Viruses: Membranes in Disguise – Editorial on the special issue reporting on the priority program 1175 of the Deutsche Forschungsgemeinschaft (German Research Foundation): ‘Dynamics of cellular membranes and their exploitation by viruses’
Viruses rely on the host they infect for replication and production of infectious progeny. Thus, without exception membrane acquisition of enveloped viruses occurs from cellular membranes. Because of their strict dependence on cells, viruses are used as tools to study cellular processes, providing the distinct advantage that rare cellular events may be highlighted and synchronized during infection. On the other hand, much may be learned about viruses and how to control them by defining cellular processes that are subverted for the specific needs of a virus.
Within the frame of the Germany-wide priority program 1175 ‘dynamics of cellular membranes and their exploitation by viruses’ virologists, cell biologists, biochemists, biophysicists, and structural biologists joined forces to unravel fundamental principles and molecular mechanisms of membrane budding. The central aim was to study the similarities and differences in the envelopment of viruses and cellular membrane dynamics. For this, the network aimed to apply novel and sophisticated technologies to study cellular and viral membranes.
The priority program commenced in 2006 and extended until 2012 with funding by the ‘Deutsche Forschungsgemeinschaft’ (DFG; German Research Foundation). It comprised about twenty different groups, supplying them with a researcher at the pre- or post-doctorial level and some bench-fee. Additional funds were available for annual meetings, providing platforms for exchange of ideas that included a scientific symposium (in 2010) with invited international speakers. With the network finishing in 2012 we decided to summarize its main achievements in a special issue rather than writing a report that would probably have ended up as a file on a computer or as paper copy in a drawer.
The viruses and technologies
The groups within this network came from all over Germany and two from collaborating institutes in the UK (Grünewald, Oxford) and France (Weissenhorn, Grenoble). Most groups studied important human pathogens including herpesviruses (Grünewald, Sodeik (Hanover)), Koszinowski (Munich), Mertens/Walther (Ulm), Mettenleiter (Riems), retroviruses (Briggs (Heidelberg), Grünewald, Kräusslich (Heidelberg), Lindemann (Dresden), Schubert (Erlangen), Weissenhorn), influenza virus (Briggs, Herrmann/Veit (Berlin)), measles virus (Schneider-Schaulies (Würzburg)), vaccinia virus (Krijnse-Locker (Heidelberg)), rabies virus (Conzelmann/Finke (Munich)) and two pathogens classified in safety level 4 (Marburg virus, Becker (Marburg), Briggs) and Lassa virus (Garten, Marburg). A strong emphasis was on electron microscopy techniques for structural analysis of virally modified membranes (Briggs, Grünewald, Krijnse-Locker, Walther Weissenhorn). Another important technology input came from fluorescence methods including ultra-sensitive fluorescence microscopy (Bräuchle/Lamb, Munich) and fluorescence spectroscopy and fluorescence resonance energy transfer (Herrmann/Veit, Schwille (Dresden)) to study interactions between membranes and (viral) proteins. The group of Brügger/Wieland (Heidelberg) contributed high-resolution quantitative mass spectrometry analysis of membrane lipid composition, while the Schwille group provided expertise on artificial membranes including giant unilamellar vesicles. The network was complemented by groups studying cell biology questions e.g., the assembly of nuclear pores (Ellenberg, Heidelberg) and of lipid rafts (Simons, Dresden), providing expertise that could be applied to study viral envelopment.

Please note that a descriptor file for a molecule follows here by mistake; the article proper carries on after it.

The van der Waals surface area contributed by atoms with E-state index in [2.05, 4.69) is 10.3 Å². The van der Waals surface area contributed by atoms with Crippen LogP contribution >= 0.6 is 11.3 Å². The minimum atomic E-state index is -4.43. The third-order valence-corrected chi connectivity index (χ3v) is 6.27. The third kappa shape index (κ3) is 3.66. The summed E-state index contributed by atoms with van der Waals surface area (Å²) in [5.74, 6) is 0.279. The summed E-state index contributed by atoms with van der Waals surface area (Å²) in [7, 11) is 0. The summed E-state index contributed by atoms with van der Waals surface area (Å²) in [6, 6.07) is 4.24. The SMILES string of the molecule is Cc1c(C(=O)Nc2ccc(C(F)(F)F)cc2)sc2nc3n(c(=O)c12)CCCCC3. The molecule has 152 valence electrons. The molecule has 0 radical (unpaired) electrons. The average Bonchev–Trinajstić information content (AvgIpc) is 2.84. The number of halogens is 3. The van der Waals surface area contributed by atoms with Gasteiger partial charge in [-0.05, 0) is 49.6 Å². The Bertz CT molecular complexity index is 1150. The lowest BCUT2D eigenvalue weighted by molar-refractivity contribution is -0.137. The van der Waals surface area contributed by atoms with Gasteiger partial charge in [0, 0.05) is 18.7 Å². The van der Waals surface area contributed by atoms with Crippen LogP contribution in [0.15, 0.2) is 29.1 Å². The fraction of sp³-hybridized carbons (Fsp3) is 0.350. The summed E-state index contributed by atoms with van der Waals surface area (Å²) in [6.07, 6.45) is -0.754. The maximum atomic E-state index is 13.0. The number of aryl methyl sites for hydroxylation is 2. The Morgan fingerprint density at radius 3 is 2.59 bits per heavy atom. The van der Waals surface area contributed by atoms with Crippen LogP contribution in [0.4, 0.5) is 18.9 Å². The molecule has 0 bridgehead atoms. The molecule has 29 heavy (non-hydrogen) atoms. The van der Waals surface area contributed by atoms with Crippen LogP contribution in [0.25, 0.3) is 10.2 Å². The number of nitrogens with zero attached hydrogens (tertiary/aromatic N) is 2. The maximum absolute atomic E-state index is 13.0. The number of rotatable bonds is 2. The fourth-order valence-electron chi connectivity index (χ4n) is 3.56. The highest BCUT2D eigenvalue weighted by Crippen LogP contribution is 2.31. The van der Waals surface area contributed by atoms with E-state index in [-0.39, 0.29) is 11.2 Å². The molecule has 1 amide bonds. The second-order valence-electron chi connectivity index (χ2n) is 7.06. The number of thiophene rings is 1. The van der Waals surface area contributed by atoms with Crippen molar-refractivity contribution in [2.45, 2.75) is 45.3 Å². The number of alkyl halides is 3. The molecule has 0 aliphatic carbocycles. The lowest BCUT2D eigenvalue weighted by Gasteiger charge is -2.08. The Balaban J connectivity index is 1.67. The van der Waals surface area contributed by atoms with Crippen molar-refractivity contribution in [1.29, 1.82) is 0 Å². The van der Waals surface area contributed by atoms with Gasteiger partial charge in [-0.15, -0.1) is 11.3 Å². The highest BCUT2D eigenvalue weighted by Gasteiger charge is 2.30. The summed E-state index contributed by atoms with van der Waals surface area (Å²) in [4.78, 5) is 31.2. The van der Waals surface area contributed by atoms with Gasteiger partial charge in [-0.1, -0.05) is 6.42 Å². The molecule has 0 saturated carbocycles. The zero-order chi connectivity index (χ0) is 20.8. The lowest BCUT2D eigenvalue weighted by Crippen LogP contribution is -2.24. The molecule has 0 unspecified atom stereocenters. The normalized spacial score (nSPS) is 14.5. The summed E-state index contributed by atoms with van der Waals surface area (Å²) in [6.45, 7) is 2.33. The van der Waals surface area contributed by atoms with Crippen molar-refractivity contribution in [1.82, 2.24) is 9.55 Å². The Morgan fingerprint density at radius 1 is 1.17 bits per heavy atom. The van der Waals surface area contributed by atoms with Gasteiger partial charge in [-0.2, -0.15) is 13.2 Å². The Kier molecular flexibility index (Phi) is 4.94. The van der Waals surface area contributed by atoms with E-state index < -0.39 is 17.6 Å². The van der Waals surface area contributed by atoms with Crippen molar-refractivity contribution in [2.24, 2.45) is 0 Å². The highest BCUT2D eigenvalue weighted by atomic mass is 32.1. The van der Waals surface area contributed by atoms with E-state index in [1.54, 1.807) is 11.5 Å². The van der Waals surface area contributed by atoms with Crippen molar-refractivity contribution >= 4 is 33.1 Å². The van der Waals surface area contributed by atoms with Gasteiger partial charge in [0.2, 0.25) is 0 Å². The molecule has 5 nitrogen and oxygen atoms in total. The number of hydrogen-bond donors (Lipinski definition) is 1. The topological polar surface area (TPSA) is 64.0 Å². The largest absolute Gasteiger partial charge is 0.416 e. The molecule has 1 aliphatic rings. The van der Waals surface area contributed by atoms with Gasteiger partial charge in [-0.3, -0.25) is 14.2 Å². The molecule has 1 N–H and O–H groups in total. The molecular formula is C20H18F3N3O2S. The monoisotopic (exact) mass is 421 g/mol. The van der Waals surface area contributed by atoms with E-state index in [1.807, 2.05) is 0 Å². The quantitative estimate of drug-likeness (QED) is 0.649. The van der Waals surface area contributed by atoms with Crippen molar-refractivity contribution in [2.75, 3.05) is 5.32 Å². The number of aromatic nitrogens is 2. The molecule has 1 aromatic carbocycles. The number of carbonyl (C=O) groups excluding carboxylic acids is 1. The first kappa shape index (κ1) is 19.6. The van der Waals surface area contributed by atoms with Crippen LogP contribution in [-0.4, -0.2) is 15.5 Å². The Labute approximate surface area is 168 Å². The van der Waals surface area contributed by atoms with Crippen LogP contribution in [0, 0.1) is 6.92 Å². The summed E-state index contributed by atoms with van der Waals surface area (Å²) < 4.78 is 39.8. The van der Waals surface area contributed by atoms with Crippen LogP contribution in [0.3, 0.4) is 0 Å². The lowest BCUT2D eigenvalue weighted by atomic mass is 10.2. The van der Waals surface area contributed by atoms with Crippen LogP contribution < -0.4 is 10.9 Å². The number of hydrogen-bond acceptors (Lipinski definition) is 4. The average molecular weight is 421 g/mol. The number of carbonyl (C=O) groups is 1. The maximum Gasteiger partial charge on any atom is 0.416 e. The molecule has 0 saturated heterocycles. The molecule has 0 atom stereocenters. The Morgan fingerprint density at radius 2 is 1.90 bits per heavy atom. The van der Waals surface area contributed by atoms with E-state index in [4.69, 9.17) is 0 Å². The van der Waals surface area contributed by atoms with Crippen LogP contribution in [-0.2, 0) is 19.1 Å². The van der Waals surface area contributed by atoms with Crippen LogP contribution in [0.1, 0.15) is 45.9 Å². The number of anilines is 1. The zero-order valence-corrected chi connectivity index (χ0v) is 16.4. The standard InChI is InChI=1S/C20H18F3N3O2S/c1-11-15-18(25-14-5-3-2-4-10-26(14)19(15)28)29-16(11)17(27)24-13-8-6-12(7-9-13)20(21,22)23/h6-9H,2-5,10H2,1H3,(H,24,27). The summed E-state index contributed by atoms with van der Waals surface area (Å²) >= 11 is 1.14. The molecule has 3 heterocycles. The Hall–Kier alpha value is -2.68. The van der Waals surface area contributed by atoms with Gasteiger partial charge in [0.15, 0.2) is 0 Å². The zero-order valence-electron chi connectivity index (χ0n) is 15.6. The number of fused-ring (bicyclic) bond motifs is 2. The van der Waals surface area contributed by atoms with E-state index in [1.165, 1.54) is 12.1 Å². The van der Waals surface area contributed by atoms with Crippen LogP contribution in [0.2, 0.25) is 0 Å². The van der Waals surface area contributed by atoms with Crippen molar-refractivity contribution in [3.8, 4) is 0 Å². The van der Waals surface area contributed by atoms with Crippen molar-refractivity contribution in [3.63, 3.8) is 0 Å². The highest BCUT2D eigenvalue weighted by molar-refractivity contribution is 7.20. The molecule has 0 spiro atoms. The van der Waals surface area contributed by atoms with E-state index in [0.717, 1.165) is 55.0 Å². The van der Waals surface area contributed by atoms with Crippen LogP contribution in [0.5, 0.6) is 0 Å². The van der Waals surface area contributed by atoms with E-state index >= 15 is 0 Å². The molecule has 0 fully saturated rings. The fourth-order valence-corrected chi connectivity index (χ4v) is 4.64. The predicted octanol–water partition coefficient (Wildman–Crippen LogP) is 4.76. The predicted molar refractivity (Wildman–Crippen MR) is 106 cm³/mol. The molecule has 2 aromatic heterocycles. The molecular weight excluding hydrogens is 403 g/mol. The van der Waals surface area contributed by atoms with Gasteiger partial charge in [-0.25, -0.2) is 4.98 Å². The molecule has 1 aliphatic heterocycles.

Overall the networking effect was quite amazing; it enabled virology groups to branch out to technologies not available in their institute and to answer questions that would not have been addressed without the network. A good example for an enabling group was that of Brügger/Wieland, and their expertise in lipid mass spectrometry led them to collaborate with a large number of network members. The success of this collaborative network is also visible in several joint reports in this issue and the many joint publications by groups of the priority program. The network also enabled students and post-docs to travel to other labs to learn and apply new techniques. This resulted in a remarkable and unique networking between students and post-doctoral fellows, independent of their group leaders. On an average year of the network it yielded about 25-30 peer-reviewed publications and there were about 50 joint publications over the entire funding period exemplifying its success. Overall, the network highlighted the strength of virology, biophysics and imaging in Germany and showed that networking these disciplines can have a tremendous output in science.